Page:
Basics: Kinematics

**pre reqs:** *none*

Often I will do some type of analysis that I think is quite cool. But there is a problem. I keep having to make a choice. Either go into all the little details, or skip over them. My goal for this blog is to make each post such that someone could learn some physics, but I also don't want it to go too long. So, instead of continually describing different aspects of basic physics - I will just do it once. Then, when there is a future post using those ideas, I can just refer to this post. Get it?

Fine. On with the first idea - kinematics. Kinematics typically means a description of motion (not what causes that motion). In particular, kinematics looks at position, velocity, and acceleration. In this post, I will try to stay in one dimension. This will make things look simpler without really losing too much. Later, when I talk about vectors, I will make it all better.


In one dimension, position is a location on the axis (x or y or whatever you want to call it). Note that this really doesn't tell you much because the origin of this axis (I will call it x) is completely arbitrary. Where is x = 0 meters in the room you are in now? Anything you say could be correct. The coordinate system is just make believe, you know, like Peter Pan.
So, position isn't that useful. **Change** in position IS important. Also, change in position is independent of your coordinate system.


How fast the position changes is a measure of velocity. In the x-direction only, this can be written as:

![v x](

A couple of points:
- Since this is the velocity in the x-direction, it can be positive or negative.
- Don't confuse this with the velocity vector, which can only have a positive magnitude. Technically, this v-x only has a positive magnitude only.
- What about speed vs. average velocity? Usually, the definition is that speed is how far you have gone divided by the time. Average velocity is your change in position over time. Here is an example of how these two would be different.

![speed velocity](…)

Suppose in this diagram, something moved from one red dot to the other following the purple path. The average velocity would simply be:

![avg velocity](…)

While the average speed would be:

![avg speed](…)

Ok. Enough about that. There are much more things to talk about.

**Average Velocity and Position**

It may seem obvious, but I will say it anyway. Using average velocity, I can write an expression that determines the final position given the initial position, the change in time and the average velocity:


-Note that this is true. Most people will say that this only works if the velocity is constant, but since I put AVERAGE velocity, it always works. I will come back to this shortly.
-What about instantaneous velocity? This is the velocity when the time interval gets really small.


Just as velocity is the change in position, acceleration is the change in velocity. This would make a great ACT analogy question (for any ACT writers that read this).
Average acceleration is:


I could also talk about average and instantaneous accelerations, but truthfully many useful situations can be approximated as constant acceleration. In such a case, the average and instantaneous accelerations are the same.

**Kinematic Equations**

You will often see much stuff in textbooks about kinematic equations. The kinematic equations are some equations that relate position, velocity, acceleration and time. Most people will claim that these are derived from calculus (which they can be), but that isn't necessary. Let me start with average velocity:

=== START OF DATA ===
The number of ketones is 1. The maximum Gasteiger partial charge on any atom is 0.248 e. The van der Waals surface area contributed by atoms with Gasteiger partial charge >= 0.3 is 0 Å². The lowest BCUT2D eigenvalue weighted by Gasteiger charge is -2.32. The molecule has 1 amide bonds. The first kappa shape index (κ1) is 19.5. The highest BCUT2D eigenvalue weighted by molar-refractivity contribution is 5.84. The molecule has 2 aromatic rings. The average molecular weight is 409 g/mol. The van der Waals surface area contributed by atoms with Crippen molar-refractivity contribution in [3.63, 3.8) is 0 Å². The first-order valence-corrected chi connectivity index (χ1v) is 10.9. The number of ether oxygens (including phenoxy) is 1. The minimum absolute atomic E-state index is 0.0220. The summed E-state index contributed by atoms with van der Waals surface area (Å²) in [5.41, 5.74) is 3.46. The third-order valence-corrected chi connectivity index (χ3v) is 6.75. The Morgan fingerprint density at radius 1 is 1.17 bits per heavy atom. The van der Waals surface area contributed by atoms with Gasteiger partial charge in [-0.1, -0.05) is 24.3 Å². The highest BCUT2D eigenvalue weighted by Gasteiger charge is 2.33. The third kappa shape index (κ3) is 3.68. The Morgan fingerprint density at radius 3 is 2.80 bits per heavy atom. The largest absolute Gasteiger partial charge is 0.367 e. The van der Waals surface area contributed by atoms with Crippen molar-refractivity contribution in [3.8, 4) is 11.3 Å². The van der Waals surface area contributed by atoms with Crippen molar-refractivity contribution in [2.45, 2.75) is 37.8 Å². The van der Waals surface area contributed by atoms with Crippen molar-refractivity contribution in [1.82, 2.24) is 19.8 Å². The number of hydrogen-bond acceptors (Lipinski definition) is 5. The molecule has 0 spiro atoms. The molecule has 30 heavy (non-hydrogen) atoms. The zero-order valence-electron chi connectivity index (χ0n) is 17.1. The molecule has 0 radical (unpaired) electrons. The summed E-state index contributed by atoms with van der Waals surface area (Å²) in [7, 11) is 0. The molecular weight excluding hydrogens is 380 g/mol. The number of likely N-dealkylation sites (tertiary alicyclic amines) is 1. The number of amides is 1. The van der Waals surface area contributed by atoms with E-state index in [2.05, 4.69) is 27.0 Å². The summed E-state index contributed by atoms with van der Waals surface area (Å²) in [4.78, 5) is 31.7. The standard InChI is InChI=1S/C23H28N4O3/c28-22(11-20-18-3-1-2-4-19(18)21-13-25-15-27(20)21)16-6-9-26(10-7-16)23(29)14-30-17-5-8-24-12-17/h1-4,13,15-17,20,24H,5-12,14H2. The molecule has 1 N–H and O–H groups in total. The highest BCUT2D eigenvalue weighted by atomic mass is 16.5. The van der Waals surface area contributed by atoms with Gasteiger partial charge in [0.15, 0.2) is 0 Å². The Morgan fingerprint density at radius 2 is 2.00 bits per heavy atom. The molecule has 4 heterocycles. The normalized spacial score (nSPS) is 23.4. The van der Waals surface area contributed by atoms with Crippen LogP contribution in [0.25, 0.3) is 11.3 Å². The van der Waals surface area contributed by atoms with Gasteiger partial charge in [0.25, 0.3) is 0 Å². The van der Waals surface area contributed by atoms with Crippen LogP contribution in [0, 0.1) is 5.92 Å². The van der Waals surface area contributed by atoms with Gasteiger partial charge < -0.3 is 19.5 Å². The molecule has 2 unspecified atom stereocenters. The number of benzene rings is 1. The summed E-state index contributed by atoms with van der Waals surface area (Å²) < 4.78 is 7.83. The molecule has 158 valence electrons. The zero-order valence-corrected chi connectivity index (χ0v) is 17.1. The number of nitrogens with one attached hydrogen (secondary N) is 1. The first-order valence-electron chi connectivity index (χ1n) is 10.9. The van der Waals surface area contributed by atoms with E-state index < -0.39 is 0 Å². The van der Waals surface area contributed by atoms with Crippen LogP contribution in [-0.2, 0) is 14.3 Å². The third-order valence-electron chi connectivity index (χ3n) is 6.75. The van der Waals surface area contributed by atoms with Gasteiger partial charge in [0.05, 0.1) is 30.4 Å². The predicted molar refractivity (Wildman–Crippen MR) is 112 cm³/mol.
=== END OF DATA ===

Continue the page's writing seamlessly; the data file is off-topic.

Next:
If the velocity is changing, then I can write:

![avg velocity](…)

and substitute this in for average velocity:


Now, I want to get rid of the v2. I can use the definition of acceleration:


and substituting this in:


And that is the common kinematics equation everyone thinks of (not using calculus). The next step would be to algebraically manipulate the above equations to get one that is independent of time - I will not go through that exercise, but I will list it:


So that is it. The "kinematic equations". Use them wisely.

**Update** I just want to make one thing clear. The above kinematics equations are only valid when the assumption that the average velocity is v1 plus v2 divided by two. This is obviously true when there is a constant acceleration. This is also mostly true when the time interval is very short. Ok, I feel better now.

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You can continue this game. After acceleration comes jerk, followed by snap, crackle and pop. Once you use numerical integrations these 'taylor coefficients' come in handy sometimes.

By Peter Teuben (not verified) on 03 Sep 2008 #permalink

i need help i a question about kinematics

here it is:

a motorist is traveling at 10m/s when he sees a deer in the road 41m ahead.

if the maximum negative accelaration of the vehicle is -7m/s^-2, what is the maximum time needed by the driver ( delta t) that will avoid him to hit the deer

we don't understand ur question . sorry



Hi shaima,

the min. time needed would be 1,43 seconds if negative acceleration is constant and instantly available @ -7m/s^2

answer this :
cyclist A starts with initial displacement 0 and moves with velocity 3 m/s. at the same time cyclist B starts from a point with displacement 200m and moves with velocity -2m/s.
when does A meet B and where are they when this happen ?

It will happen 120m form the original position and the time will be 40s because you sum 3+2 (because is the sum of each absolute valor) and you divide it with 200m, I mean 200/5 and you know this is correct because when you multiply each velocity with the time and then you sum them the result will be 200. It is something like this (3*40)+(2*40)= 120+80=200 @KAS

By shinigamixipe (not verified) on 26 Oct 2011 #permalink